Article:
The interim superintendent of Toledo Public Schools yesterday released two comprehensive plans that he said will increase student performance, especially in the system's worst schools, and help stem the tide of children leaving the district.
"It's not going to happen overnight, and that's why this is not a one-year plan," said John Foley, who has been interim superintendent since May.
He said the district would be able to reach the state's "effective" status within five years and increase the graduation rate from about 77 percent to 90 percent.
Toledo Public Schools is ranked as "continuous improvement." From worst to best, the rankings are academic emergency, academic watch, continuous improvement, effective, and excellent. The rankings for the 2005-06 school year will be released by the Ohio Department of Education on Aug. 15.
Mr. Foley admitted that though the system overall is ranked continuous improvement, work is needed at the school buildings ranked as academic emergency. "We have made some of the greatest gains at those schools, but there is still much work to be done," he said.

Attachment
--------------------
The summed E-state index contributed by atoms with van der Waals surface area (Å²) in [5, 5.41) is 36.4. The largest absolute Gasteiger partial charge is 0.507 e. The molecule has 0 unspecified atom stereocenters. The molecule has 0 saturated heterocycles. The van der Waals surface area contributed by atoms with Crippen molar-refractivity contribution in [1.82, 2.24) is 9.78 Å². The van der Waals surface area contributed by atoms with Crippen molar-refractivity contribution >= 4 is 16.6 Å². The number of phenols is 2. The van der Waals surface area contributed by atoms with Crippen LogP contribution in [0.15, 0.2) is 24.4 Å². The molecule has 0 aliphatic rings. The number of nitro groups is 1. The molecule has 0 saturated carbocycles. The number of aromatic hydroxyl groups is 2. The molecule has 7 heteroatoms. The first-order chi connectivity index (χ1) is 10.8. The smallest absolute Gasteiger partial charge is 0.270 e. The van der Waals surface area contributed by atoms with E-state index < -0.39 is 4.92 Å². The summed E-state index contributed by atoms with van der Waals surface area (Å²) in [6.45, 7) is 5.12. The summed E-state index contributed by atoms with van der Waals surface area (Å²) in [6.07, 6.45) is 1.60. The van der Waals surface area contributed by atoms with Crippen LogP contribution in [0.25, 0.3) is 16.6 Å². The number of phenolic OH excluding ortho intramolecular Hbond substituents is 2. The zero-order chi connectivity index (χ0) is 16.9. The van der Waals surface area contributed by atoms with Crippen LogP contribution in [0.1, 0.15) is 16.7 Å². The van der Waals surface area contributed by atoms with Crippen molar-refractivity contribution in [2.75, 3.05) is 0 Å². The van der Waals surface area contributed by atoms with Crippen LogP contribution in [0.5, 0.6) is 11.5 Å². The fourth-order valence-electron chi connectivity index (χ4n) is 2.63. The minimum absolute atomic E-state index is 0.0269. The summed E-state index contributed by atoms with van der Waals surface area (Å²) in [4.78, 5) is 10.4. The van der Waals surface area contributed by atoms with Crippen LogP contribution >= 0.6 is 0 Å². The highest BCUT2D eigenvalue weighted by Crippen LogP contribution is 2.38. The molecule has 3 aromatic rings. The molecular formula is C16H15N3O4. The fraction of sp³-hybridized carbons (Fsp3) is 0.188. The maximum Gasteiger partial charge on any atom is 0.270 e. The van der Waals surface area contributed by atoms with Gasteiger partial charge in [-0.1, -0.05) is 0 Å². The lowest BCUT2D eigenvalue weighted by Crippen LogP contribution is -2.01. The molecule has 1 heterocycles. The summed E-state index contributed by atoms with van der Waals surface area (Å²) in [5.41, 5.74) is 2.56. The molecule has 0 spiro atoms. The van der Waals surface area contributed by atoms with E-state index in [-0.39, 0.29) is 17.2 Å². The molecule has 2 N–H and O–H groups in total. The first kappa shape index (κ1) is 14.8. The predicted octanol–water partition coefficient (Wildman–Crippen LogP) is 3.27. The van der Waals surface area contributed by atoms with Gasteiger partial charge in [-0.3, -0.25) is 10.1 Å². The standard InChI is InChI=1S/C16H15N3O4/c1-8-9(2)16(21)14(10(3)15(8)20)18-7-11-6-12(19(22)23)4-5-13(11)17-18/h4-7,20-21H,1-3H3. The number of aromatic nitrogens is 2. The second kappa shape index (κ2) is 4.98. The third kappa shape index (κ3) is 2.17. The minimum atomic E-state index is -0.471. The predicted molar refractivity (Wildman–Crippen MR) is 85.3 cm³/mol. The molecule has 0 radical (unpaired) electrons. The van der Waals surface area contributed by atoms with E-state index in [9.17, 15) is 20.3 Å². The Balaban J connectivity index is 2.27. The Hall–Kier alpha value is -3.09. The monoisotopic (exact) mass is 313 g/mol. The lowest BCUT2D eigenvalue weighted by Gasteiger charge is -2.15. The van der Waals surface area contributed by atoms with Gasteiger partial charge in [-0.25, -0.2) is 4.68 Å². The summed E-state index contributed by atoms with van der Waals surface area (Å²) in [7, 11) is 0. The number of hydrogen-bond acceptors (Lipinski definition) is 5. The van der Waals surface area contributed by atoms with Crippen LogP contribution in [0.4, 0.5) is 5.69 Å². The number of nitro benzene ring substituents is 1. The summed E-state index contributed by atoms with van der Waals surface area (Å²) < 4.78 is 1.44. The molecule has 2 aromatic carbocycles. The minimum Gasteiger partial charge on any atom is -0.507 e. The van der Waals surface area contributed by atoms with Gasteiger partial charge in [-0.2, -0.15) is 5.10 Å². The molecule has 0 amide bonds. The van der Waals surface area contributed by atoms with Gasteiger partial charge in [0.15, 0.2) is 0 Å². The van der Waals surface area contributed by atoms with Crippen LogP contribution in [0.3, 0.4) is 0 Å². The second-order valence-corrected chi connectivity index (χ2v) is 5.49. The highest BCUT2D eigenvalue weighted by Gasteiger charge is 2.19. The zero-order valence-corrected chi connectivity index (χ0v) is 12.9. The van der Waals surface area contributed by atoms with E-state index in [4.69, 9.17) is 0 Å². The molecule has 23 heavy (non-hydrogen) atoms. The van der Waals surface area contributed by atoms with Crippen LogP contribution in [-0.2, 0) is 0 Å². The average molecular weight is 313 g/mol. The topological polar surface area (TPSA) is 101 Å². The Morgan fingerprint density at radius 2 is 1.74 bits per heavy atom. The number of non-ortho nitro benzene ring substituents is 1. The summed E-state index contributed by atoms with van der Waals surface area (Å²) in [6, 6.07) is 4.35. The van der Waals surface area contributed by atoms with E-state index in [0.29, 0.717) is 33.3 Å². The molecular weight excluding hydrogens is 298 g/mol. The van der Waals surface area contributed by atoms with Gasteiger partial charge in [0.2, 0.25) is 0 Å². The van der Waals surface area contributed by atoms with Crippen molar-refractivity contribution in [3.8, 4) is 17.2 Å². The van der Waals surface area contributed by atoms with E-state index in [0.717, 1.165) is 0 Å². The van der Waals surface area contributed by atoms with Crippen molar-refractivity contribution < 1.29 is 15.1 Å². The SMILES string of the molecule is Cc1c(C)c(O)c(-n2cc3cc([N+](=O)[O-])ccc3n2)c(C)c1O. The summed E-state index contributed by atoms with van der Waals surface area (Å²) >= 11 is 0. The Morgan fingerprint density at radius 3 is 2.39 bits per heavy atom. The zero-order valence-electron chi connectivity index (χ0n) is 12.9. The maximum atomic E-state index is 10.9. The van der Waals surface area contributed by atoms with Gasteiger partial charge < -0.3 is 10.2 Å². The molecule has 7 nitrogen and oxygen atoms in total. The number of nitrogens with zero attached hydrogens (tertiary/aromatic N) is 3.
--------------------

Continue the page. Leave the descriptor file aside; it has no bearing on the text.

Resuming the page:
Mr. Foley presented his plans to the Toledo Board of Education at a special meeting yesterday.
"By the school year 2009-10, Toledo Public Schools will close the achievement gap between students of poverty and students of wealth," the plan said.
Mr. Foley said the system will:
w●Reach out more aggressively to community organizations, businesses, and faith-based groups.
w●Ensure that each student who needs help passing state tests will have a mentor or tutor.
w●Make sure that each child receives at least two "pre-assessments" prior to taking state-mandated proficiency or achievement tests.
w●Significantly engage parents and expect them to volunteer at least 10 hours each year.
Regarding retention and recruitment of students, Mr. Foley said the district would increase the marketing of its schools through print, radio, and television advertisements. A campaign that would use all media could cost up to $120,000.
The effort is partially to compete with the aggressive advertising campaigns of charter schools.
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